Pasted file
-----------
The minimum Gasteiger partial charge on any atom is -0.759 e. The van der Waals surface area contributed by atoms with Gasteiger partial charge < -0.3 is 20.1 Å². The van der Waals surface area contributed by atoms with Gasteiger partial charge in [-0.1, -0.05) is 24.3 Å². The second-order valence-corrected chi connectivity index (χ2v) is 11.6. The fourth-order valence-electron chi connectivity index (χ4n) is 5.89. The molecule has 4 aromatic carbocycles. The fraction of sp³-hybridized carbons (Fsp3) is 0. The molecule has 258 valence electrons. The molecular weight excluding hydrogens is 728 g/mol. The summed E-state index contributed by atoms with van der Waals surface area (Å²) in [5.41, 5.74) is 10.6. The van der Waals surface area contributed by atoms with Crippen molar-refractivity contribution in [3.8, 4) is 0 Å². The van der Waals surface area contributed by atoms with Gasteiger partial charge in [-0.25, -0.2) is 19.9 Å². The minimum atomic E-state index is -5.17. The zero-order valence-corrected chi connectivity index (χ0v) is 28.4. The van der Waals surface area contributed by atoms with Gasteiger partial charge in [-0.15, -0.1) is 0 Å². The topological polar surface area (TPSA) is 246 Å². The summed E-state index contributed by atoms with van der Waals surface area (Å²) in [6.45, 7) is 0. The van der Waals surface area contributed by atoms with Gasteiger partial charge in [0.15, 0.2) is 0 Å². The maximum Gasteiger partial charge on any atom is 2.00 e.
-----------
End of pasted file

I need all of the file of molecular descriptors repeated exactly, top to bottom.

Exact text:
The minimum Gasteiger partial charge on any atom is -0.759 e. The van der Waals surface area contributed by atoms with Gasteiger partial charge < -0.3 is 20.1 Å². The van der Waals surface area contributed by atoms with Gasteiger partial charge in [-0.1, -0.05) is 24.3 Å². The second-order valence-corrected chi connectivity index (χ2v) is 11.6. The fourth-order valence-electron chi connectivity index (χ4n) is 5.89. The molecule has 4 aromatic carbocycles. The fraction of sp³-hybridized carbons (Fsp3) is 0. The molecule has 258 valence electrons. The molecular weight excluding hydrogens is 728 g/mol. The summed E-state index contributed by atoms with van der Waals surface area (Å²) in [5.41, 5.74) is 10.6. The van der Waals surface area contributed by atoms with Crippen molar-refractivity contribution in [3.8, 4) is 0 Å². The van der Waals surface area contributed by atoms with Gasteiger partial charge in [-0.25, -0.2) is 19.9 Å². The minimum atomic E-state index is -5.17. The zero-order valence-corrected chi connectivity index (χ0v) is 28.4. The van der Waals surface area contributed by atoms with Gasteiger partial charge in [-0.15, -0.1) is 0 Å². The topological polar surface area (TPSA) is 246 Å². The summed E-state index contributed by atoms with van der Waals surface area (Å²) in [6.45, 7) is 0. The van der Waals surface area contributed by atoms with Gasteiger partial charge in [0.15, 0.2) is 0 Å². The maximum Gasteiger partial charge on any atom is 2.00 e.